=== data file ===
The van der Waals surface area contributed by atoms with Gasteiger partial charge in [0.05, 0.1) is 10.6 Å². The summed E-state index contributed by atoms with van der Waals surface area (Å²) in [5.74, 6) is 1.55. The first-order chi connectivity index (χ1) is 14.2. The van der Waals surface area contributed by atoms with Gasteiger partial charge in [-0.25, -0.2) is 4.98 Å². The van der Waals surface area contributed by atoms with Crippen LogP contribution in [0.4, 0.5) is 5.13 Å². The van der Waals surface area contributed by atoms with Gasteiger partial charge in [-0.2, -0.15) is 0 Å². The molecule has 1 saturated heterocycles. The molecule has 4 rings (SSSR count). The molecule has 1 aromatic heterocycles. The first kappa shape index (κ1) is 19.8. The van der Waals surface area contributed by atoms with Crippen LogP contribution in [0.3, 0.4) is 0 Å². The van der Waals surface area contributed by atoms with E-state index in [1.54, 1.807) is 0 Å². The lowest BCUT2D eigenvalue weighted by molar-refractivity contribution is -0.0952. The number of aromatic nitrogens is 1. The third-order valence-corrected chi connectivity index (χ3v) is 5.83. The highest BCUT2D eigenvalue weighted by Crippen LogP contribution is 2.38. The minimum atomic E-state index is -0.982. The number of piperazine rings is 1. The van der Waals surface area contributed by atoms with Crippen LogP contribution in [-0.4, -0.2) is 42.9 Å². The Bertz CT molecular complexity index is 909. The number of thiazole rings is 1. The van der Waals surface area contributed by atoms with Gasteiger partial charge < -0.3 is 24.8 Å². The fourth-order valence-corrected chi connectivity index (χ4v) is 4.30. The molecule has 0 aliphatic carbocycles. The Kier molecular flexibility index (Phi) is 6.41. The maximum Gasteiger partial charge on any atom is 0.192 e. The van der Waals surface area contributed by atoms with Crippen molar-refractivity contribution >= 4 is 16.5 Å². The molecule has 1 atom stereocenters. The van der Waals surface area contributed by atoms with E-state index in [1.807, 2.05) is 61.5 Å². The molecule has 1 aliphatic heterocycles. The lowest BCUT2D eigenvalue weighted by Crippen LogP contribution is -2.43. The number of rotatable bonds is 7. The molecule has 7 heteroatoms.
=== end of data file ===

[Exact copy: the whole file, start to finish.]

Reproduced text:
The van der Waals surface area contributed by atoms with Gasteiger partial charge in [0.05, 0.1) is 10.6 Å². The summed E-state index contributed by atoms with van der Waals surface area (Å²) in [5.74, 6) is 1.55. The first-order chi connectivity index (χ1) is 14.2. The van der Waals surface area contributed by atoms with Gasteiger partial charge in [-0.25, -0.2) is 4.98 Å². The van der Waals surface area contributed by atoms with Crippen LogP contribution in [0.4, 0.5) is 5.13 Å². The van der Waals surface area contributed by atoms with Gasteiger partial charge in [-0.2, -0.15) is 0 Å². The molecule has 1 saturated heterocycles. The molecule has 4 rings (SSSR count). The molecule has 1 aromatic heterocycles. The first kappa shape index (κ1) is 19.8. The van der Waals surface area contributed by atoms with Crippen LogP contribution in [0.3, 0.4) is 0 Å². The van der Waals surface area contributed by atoms with E-state index in [1.54, 1.807) is 0 Å². The lowest BCUT2D eigenvalue weighted by molar-refractivity contribution is -0.0952. The number of aromatic nitrogens is 1. The third-order valence-corrected chi connectivity index (χ3v) is 5.83. The highest BCUT2D eigenvalue weighted by Crippen LogP contribution is 2.38. The minimum atomic E-state index is -0.982. The number of piperazine rings is 1. The van der Waals surface area contributed by atoms with Crippen LogP contribution in [-0.4, -0.2) is 42.9 Å². The Bertz CT molecular complexity index is 909. The number of thiazole rings is 1. The van der Waals surface area contributed by atoms with Gasteiger partial charge < -0.3 is 24.8 Å². The fourth-order valence-corrected chi connectivity index (χ4v) is 4.30. The molecule has 0 aliphatic carbocycles. The Kier molecular flexibility index (Phi) is 6.41. The maximum Gasteiger partial charge on any atom is 0.192 e. The van der Waals surface area contributed by atoms with Crippen molar-refractivity contribution >= 4 is 16.5 Å². The molecule has 1 atom stereocenters. The van der Waals surface area contributed by atoms with E-state index in [1.807, 2.05) is 61.5 Å². The molecule has 1 aliphatic heterocycles. The lowest BCUT2D eigenvalue weighted by Crippen LogP contribution is -2.43. The number of rotatable bonds is 7. The molecule has 7 heteroatoms.